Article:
The brook’s burden has a number of sources — streets, houses, storm drains, backyards, piles of discard — in short, us and our various uses of the world. It also has one large-handed contributor: Mere Brook runs its intermediate miles through an old naval air base going-on industrial park. There, its east branch endures a 3/4-mile passage through a culvert beneath two runways, the imposition of a storm water and spill containment system on a tributary stream, and a legacy of dumped pollutants in groundwater named the Eastern Plume. No fancy feather that.

Still, like all its watery brethren, Mere Brook bears on, its waters surprisingly clear, it manilla sands firm in the center, its gullies and forested reaches passage for both waters and wild critters. It is in many places beautiful and expressive. And, like Thoreau’s rivers, Mere Brook occasions vision and visions.

I was, just a month ago, especially taken with Thoreau’s short description of “brook intelligence,” which pointedly he compared with our intelligence that enables us to rove the world. In his tri-part yoking of brook, bird and human, he unseats the usual assumption of our superiority as derived from our consciousness. We see ourselves as separate, apart from the usual flow; Thoreau begs to differ. “Who shall distinguish between the law by which the brook finds its river [sea], the instinct [by which] a bird performs its migrations, the knowledge by which man steers his ship around the globe?” he asks.

It has, these past few days, been just so on Mere Brook. Over those days, I have followed the wonderfully-named John Field, a fluvial geo-morphologist, as he walks the brook and susses out how it moves and why in this direction or that. “What’s on its brook-mind?” he asked. Over the hours of brook-walking and brush-bashing, I have watched man and stream take each others’ measure. “See this mudded root system,” said John the other day. “It shows me how our brook ponded here for a number of years, dropping silt as it slowed in the pooled water. We need to find out what made Mere do this.”

And some yards downstream, we found our forming force, an old, overgrown beaver lodge, shaped like a giant yurt. Another intelligence. Fifty yards downstream, a crushed rock berm rose fifteen feet, with two culverts punched through it for stream passage. Naval imposition.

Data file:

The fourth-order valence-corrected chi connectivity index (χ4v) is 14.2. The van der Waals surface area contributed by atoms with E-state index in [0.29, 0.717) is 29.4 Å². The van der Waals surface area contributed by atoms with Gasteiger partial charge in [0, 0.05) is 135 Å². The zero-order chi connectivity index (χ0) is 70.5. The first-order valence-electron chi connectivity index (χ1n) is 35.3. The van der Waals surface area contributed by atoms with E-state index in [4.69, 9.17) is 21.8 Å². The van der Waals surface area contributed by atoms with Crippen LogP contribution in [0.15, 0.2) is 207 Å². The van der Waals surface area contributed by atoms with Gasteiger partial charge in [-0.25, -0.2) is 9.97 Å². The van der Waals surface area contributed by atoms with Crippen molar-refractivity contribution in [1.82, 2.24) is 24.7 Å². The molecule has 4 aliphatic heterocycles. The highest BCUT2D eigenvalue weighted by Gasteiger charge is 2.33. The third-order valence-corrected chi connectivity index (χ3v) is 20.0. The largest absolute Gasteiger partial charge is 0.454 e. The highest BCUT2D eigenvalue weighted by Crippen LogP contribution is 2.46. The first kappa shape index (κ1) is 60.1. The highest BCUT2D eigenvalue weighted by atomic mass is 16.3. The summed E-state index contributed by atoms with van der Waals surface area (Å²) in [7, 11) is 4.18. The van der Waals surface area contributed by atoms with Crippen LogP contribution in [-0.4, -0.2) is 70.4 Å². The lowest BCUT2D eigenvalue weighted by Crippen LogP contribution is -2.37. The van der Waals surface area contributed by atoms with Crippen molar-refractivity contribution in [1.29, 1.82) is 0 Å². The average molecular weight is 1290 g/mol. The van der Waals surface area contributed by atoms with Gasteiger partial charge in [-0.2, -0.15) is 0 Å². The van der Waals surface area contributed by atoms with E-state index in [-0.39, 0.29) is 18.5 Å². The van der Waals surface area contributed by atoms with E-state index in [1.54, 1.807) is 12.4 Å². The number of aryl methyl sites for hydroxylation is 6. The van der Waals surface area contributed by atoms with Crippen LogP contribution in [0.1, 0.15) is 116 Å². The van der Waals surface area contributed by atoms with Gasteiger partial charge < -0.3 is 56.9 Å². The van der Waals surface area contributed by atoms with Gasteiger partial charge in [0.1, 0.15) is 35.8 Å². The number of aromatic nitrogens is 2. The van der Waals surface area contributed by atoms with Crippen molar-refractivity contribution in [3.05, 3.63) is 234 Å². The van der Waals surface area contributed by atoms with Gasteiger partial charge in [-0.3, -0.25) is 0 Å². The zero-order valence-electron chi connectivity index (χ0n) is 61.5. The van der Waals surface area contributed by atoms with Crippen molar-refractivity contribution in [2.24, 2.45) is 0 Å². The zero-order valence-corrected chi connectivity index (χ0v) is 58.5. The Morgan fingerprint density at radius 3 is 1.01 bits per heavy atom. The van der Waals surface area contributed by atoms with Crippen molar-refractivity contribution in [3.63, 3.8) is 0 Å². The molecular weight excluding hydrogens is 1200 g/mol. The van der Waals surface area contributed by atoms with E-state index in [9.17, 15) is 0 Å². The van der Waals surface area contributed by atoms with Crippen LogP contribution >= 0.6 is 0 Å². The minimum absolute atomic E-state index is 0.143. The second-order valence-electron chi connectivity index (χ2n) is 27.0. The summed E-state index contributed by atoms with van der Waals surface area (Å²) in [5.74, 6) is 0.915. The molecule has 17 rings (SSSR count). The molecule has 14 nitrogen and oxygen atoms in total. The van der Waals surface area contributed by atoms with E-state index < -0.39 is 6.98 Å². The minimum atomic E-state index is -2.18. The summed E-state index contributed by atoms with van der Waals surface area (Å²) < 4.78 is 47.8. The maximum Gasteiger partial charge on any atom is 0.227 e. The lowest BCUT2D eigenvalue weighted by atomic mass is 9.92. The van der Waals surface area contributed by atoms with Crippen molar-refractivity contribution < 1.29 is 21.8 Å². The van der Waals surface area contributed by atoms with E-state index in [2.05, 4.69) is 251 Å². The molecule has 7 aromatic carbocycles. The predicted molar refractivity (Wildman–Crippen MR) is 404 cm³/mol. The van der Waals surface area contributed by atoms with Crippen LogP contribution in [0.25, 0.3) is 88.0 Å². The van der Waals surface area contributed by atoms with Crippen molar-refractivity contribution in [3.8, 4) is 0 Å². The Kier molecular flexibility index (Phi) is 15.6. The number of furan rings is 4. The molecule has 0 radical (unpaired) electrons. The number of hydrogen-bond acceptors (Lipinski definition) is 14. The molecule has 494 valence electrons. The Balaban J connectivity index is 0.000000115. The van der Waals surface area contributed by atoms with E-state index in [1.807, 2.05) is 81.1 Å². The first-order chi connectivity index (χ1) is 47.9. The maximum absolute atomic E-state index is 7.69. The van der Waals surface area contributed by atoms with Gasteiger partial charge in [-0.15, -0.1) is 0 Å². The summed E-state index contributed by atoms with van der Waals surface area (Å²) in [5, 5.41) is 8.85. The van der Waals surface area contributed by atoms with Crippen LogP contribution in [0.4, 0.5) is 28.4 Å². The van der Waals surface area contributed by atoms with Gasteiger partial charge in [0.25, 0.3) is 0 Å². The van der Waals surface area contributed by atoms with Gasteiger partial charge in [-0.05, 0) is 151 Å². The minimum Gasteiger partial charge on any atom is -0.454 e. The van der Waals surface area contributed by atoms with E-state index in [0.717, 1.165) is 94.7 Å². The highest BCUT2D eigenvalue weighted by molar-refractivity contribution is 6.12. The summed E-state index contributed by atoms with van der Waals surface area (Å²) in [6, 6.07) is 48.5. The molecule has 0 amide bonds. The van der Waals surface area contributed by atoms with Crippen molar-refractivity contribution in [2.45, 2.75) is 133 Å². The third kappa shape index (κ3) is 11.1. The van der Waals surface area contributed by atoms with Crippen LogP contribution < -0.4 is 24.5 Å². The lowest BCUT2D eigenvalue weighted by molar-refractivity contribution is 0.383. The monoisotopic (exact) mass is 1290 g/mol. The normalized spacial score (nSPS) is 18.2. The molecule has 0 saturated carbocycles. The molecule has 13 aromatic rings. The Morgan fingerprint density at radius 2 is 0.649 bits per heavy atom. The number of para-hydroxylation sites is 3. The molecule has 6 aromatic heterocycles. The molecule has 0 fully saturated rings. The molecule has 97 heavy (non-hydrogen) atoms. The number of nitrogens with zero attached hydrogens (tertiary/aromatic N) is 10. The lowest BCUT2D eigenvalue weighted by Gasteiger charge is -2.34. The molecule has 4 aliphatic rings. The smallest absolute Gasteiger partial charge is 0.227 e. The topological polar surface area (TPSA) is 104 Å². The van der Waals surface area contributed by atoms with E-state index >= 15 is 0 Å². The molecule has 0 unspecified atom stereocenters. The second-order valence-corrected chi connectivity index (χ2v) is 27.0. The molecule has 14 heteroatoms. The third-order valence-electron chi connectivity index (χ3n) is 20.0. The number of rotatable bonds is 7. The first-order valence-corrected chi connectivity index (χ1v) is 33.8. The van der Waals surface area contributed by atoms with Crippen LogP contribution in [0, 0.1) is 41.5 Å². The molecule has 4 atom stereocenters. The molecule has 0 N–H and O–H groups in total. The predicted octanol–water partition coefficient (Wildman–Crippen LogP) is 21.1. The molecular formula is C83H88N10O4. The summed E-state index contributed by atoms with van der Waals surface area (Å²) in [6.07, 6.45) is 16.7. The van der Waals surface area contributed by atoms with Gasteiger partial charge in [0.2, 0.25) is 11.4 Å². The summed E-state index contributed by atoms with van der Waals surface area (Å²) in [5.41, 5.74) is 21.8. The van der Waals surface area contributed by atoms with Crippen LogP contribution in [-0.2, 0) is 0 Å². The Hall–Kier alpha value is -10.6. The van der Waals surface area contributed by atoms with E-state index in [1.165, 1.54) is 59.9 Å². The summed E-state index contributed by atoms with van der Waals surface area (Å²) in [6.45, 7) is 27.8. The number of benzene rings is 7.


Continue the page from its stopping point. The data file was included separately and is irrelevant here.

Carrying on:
The beavers, on the other hand, must have thought they’d reached the afterlife — dam already built, wild pond-plain guarded, people kept out; all they had to do was plug two culverts, pretty simple work for such engineers. So, for some years, the beavers thrived. When, finally, the food ran out, they moved on; the grasses and bushes grew back.

Mere words? Perhaps. Tomorrow we go out again to walk another reach of the brook, to see what’s next as Mere Brook knows its way to the sea. We take with us a growing sense of Thoreau’s “brook intelligence.”

Sandy Stott, formerly of Concord, Massachusetts, lives in Brunswick, Maine. The Founding editor of The Roost, he writes for a variety of publications. His recent book, Critical Hours — Search and Rescue in the White Mountains, was published by University Press of New England in 2018. He may be reached at

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Could Henry Have Accepted This?

By Ken Lizotte, President, Board of Trustees

Thoreau Farm Trust Board President Ken Lizotte

I keep wondering these days what would Henry do. What would Henry think, say and do about the coronavirus crisis? Or about how the Federal government is helping us out … or making things worse? Or how people are suffering and sacrificing to get thru each day? Has it only been a few weeks since this entire horror show began? What would Henry be doing by now?

Certainly social distancing would have been just fine with him. What was it he once said about having people over to his Walden cabin? “I had three chairs in my house; one for solitude, two for friendship, three for society.” With no lectures to attend, no concerts, no family gatherings, would the only recreation available sauntering thru Walden Woods, be enough? Well, maybe.

But the struggling, the governmental incompetence, the wastes of our time and our lives? Could Henry have accepted this? As a “civil disobedient” he had refused to pay what he considered an unjust tax and willingly spent a night in Concord’s jail as a consequence. He also penned a passionate defense of the rebel John Brown despite the violence at Harper’s Ferry. He assisted too in the very illegal Underground Railroad. That’s what he did in HIS time! What are we doing in ours?

It’s a hard one to answer with certainty by any one of us. But I am guessing he would have observed the shelter-in-place guidelines and used the time to play his flute, written a sequel to Walden, shouted a lecture-rant from the top of Cemetery Hill, and refused to pay all taxes until enough test kits were made available, coupled with a sensible plan for contact tracing and whatever else might likely end this madness once and for all. That’s what I think Henry would do.

What about you? Do you agree? Have other ideas? What do YOU think Henry would think, say and do? If you’d like to try, I invite and challenge you to share your thoughts with our Thoreau Farm community. Just email me a brief reaction or two, which I will compile in an upcoming blog post report on all responses.

Maybe together we will develop concrete actions that help resolve things. Maybe Henry’s very spirit will reach out and inspire us. Maybe we can end this nightmare.

Send your thoughts to .